Thursday, October 9, 2008

HTTP Session failover and performance

One of my colleagues wrote a good article that covers HTTP session failover.  There are performance implications to using HTTP sessions and persisting them.  This spurs me to start a series of articles to discuss some of the pros/cons with these mechanisms. 

Before session persistence existed there was no fail over capability for sessions.  This is, though, probably the most performant deployment.  Sure, users have to log back in but the application server doesn't have to spend time on serializing objects and then pushing them out to a database.  You save on both memory (for the serialized objects) which then have to be garbage collected which is paid for through CPU utilization. 

If your business requirements can stand it, and require users to relogin in a failure, then this is a good deployment strategy.  I know a number of intra departmental applications that can tolerate such activity.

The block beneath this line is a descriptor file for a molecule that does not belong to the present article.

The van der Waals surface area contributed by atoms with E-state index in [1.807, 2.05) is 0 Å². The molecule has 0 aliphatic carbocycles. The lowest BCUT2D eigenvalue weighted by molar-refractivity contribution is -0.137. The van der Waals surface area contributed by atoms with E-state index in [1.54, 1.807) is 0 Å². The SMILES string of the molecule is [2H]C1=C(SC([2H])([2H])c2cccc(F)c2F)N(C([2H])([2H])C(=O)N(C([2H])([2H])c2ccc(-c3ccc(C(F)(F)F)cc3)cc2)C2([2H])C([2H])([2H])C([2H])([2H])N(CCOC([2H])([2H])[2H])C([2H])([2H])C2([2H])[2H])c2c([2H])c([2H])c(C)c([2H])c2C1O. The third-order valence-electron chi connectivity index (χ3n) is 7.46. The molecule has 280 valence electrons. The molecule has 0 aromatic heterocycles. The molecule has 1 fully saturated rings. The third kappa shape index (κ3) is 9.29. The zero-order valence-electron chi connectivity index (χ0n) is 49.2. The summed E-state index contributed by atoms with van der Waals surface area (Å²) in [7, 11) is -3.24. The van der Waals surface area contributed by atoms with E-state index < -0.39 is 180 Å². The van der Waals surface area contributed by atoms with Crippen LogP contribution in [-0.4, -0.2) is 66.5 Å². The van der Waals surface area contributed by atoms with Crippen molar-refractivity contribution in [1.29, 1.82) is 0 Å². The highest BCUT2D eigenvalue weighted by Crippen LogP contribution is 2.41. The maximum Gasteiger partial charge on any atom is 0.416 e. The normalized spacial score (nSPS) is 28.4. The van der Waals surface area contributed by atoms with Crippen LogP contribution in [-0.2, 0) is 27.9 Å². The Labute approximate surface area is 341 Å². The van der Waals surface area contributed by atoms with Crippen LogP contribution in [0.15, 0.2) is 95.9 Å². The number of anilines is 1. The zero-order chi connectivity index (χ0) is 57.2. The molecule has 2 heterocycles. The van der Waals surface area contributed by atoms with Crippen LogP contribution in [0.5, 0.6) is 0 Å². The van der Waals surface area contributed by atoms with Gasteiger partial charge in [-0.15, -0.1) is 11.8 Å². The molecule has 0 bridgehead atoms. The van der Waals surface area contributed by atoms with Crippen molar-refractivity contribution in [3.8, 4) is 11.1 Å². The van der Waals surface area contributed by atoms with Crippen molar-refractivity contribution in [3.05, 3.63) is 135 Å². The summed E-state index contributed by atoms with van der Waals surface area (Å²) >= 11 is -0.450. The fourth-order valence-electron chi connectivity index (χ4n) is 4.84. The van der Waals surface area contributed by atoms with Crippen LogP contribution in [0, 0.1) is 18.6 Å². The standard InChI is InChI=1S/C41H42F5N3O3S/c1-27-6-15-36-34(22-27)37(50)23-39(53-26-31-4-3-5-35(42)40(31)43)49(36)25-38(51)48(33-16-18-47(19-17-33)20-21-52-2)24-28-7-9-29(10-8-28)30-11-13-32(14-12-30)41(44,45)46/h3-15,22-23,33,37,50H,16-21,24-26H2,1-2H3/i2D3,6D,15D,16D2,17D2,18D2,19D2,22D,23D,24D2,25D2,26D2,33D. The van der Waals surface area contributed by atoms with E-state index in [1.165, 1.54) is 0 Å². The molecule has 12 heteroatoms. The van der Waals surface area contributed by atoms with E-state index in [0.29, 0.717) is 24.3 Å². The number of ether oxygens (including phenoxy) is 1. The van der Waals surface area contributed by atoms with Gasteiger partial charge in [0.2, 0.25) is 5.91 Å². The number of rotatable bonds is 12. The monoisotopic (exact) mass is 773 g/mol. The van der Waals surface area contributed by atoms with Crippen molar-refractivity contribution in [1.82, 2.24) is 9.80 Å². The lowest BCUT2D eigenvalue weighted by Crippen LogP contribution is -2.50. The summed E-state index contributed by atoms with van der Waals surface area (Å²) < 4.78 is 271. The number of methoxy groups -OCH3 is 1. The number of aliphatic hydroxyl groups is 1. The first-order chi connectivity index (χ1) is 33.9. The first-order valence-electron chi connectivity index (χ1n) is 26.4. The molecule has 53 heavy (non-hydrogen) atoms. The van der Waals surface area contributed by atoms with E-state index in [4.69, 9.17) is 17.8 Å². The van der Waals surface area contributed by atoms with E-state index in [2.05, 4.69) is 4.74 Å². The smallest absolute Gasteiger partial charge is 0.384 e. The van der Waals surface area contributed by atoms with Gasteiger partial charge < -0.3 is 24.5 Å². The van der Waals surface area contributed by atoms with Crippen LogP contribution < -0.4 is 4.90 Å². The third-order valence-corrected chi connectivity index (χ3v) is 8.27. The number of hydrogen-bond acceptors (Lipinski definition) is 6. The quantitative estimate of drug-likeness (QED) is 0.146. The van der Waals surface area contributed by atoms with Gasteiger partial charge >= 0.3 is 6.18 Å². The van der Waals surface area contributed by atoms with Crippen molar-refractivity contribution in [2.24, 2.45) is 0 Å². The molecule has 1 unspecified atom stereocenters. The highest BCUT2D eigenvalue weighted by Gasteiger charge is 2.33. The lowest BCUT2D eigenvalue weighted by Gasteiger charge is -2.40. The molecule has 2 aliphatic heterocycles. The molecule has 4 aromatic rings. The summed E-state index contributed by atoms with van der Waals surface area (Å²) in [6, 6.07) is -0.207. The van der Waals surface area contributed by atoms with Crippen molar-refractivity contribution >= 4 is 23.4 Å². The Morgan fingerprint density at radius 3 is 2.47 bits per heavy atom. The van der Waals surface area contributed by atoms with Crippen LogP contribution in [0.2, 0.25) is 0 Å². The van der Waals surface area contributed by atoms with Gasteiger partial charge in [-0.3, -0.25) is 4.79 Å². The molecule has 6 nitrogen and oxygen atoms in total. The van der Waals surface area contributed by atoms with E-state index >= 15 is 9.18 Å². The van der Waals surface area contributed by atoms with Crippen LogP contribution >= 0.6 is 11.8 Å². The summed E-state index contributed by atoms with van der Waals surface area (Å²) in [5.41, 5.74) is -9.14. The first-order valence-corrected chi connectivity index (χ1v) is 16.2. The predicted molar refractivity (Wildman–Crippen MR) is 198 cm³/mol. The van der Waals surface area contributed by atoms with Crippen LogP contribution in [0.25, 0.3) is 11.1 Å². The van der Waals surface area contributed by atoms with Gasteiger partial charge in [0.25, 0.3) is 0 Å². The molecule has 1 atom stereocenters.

The WebSphere Contrarian: Back to basics: Session failover
My preferred alternative is to rely not on session distribution, but instead to rely simply on HTTP server plug-in affinity to “pin” a user to an application server, although this does mean that stopping an application server JVM will result in the loss of the HttpSession object. The benefit of doing so is that there is no need to distribute the session objects to provide for HttpSession object failover when an application server fails or is stopped. The obvious down side is that a user will lose any application state and will need to log back in and recreate it, and this may or may not be acceptable for your application or business requirements. I'll mention that I’ve worked with a number of customers that in fact agree with this view and make this their standard practice.

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